Saturday, September 11, 2010

Powers Market

The North Bennington Plein Air Competition began with a motif tour for the artists. We rode around town on a wagon pulled by draft horses.

The horses were a rare breed called American Cream, with amber eyes and pink skin.

About two dozen invited artists fanned out through the small town of North Bennington, Vermont. They set up on grassy hillsides, beside ponds, and in back streets.

Jeanette and I looked across to Powers Market, a Greek Revival building that served coffee and sandwiches, and conveniently had wi-fi and a bathroom.

My foot is on the C-stand to keep the white umbrella from blowing over (because I forgot the weight bags to hold it down). I'm using the umbrella not for rain but to cut glare and to diffuse light into the work surface.

I laid in the painting with a bristle filbert using burnt sienna oil paint. It was forecast to be cloudy, and I expected to be working with a lot of gray tonalities, so I wanted those warm colors to peek through in a few places in the finished painting. After stage 2, I drove into Bennington to buy the tube of white, which was missing from my kit yesterday.

That building in the back is a lawn mower repair shop, and the wood structure is leaning wildly, a fun contrast with the straight regularity of the market.

The owner of the lawn mower shop, Ron Nadeau, came over to tell us the history of his building, which used to be a blacksmith shop. He described what the town was like in his father's day, when there were working factories here that made hand mirrors, shoes, and rocking chairs.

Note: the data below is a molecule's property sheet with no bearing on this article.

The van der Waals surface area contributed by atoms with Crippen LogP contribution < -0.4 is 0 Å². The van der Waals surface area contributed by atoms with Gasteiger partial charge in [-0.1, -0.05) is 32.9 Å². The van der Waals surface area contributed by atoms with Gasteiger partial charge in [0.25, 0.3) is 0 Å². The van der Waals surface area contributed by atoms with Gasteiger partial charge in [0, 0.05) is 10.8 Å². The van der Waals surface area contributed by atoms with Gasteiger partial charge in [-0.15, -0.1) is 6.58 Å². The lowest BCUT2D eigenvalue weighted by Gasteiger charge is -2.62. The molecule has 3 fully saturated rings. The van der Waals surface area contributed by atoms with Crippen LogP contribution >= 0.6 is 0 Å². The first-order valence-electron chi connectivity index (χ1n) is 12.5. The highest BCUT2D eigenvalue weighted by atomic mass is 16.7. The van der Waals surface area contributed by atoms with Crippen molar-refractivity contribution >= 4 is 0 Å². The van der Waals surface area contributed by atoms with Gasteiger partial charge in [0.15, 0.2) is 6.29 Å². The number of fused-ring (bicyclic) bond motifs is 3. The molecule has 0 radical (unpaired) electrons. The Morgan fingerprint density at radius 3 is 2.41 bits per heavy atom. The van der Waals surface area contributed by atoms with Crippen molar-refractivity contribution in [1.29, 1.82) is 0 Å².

Come today (Saturday) to the Park McCullough House in North Bennington, Vermont, for the Quick-Draw event between 1:30 and 3:30. Anyone can join, and there are over $500 in prizes. Also, there will be an exhibition of works tonight and tomorrow at the Taraden Guest House.
North Bennington Plein Air Competition
Quick-Draw Event
Wikipedia on American Cream Draft
Taraden Guest House
C-Stand on Wikipedia
Previously: White Umbrella, Traffic Cones


Ernest Friedman-Hill said...

Gorgeous. Thanks for showing the intermediate steps, but I don't see an initial drawing. Are all those straight lines in the underpainting just freehand with the brush?

James Gurney said...

Yes, I just dove in with the bristle brush and burnt sienna oil on an oil primed panel. The panel was canvas glued to a Masonite board.

Anima Mascherata said...

Sounds like a blast, wish I could be there!

Daroo said...

Wow! Great painting.

Excellent values -- did you know you were going to paint the interior light when you started? Also I love the warm temp under the eaves -- excellent job.

Painting that horse team would be fun.

Claire Vrabel said...

Made me think of a Rockwell painting... ;)
Just missing the school kids running down the sidewalk...

Claire Vrabel said...

Or the older gentlman hanging out front... :)
Very nice.



Jared Shear said...

Looks like a fun competion....thanks for sharing the process sketches.

Mario said...

Did Mr. Nadeau smear the fresh paint with his finger? You look a bit worried :)

The light in the painting is impressive, it's a "more than real" cloudy day.